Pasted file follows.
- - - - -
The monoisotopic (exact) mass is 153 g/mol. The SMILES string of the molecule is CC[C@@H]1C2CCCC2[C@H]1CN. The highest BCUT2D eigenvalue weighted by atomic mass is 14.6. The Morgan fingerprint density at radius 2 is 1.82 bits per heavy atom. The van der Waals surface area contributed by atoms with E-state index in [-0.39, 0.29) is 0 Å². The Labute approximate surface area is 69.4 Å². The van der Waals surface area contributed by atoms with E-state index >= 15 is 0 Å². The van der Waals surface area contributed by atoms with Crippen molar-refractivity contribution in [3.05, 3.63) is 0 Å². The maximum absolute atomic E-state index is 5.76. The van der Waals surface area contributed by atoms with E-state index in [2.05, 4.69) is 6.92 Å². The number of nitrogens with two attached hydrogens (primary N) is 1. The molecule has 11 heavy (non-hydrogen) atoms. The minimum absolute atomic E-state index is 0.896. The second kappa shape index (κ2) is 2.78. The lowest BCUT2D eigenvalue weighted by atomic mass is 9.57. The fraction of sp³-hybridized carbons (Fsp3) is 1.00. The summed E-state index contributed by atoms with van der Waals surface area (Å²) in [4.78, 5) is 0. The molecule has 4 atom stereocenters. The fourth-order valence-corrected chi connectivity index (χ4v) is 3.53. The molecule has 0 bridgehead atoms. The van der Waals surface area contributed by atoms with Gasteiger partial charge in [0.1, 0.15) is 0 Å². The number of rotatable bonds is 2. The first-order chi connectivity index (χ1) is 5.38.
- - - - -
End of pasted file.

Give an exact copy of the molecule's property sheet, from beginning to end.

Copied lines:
The monoisotopic (exact) mass is 153 g/mol. The SMILES string of the molecule is CC[C@@H]1C2CCCC2[C@H]1CN. The highest BCUT2D eigenvalue weighted by atomic mass is 14.6. The Morgan fingerprint density at radius 2 is 1.82 bits per heavy atom. The van der Waals surface area contributed by atoms with E-state index in [-0.39, 0.29) is 0 Å². The Labute approximate surface area is 69.4 Å². The van der Waals surface area contributed by atoms with E-state index >= 15 is 0 Å². The van der Waals surface area contributed by atoms with Crippen molar-refractivity contribution in [3.05, 3.63) is 0 Å². The maximum absolute atomic E-state index is 5.76. The van der Waals surface area contributed by atoms with E-state index in [2.05, 4.69) is 6.92 Å². The number of nitrogens with two attached hydrogens (primary N) is 1. The molecule has 11 heavy (non-hydrogen) atoms. The minimum absolute atomic E-state index is 0.896. The second kappa shape index (κ2) is 2.78. The lowest BCUT2D eigenvalue weighted by atomic mass is 9.57. The fraction of sp³-hybridized carbons (Fsp3) is 1.00. The summed E-state index contributed by atoms with van der Waals surface area (Å²) in [4.78, 5) is 0. The molecule has 4 atom stereocenters. The fourth-order valence-corrected chi connectivity index (χ4v) is 3.53. The molecule has 0 bridgehead atoms. The van der Waals surface area contributed by atoms with Gasteiger partial charge in [0.1, 0.15) is 0 Å². The number of rotatable bonds is 2. The first-order chi connectivity index (χ1) is 5.38.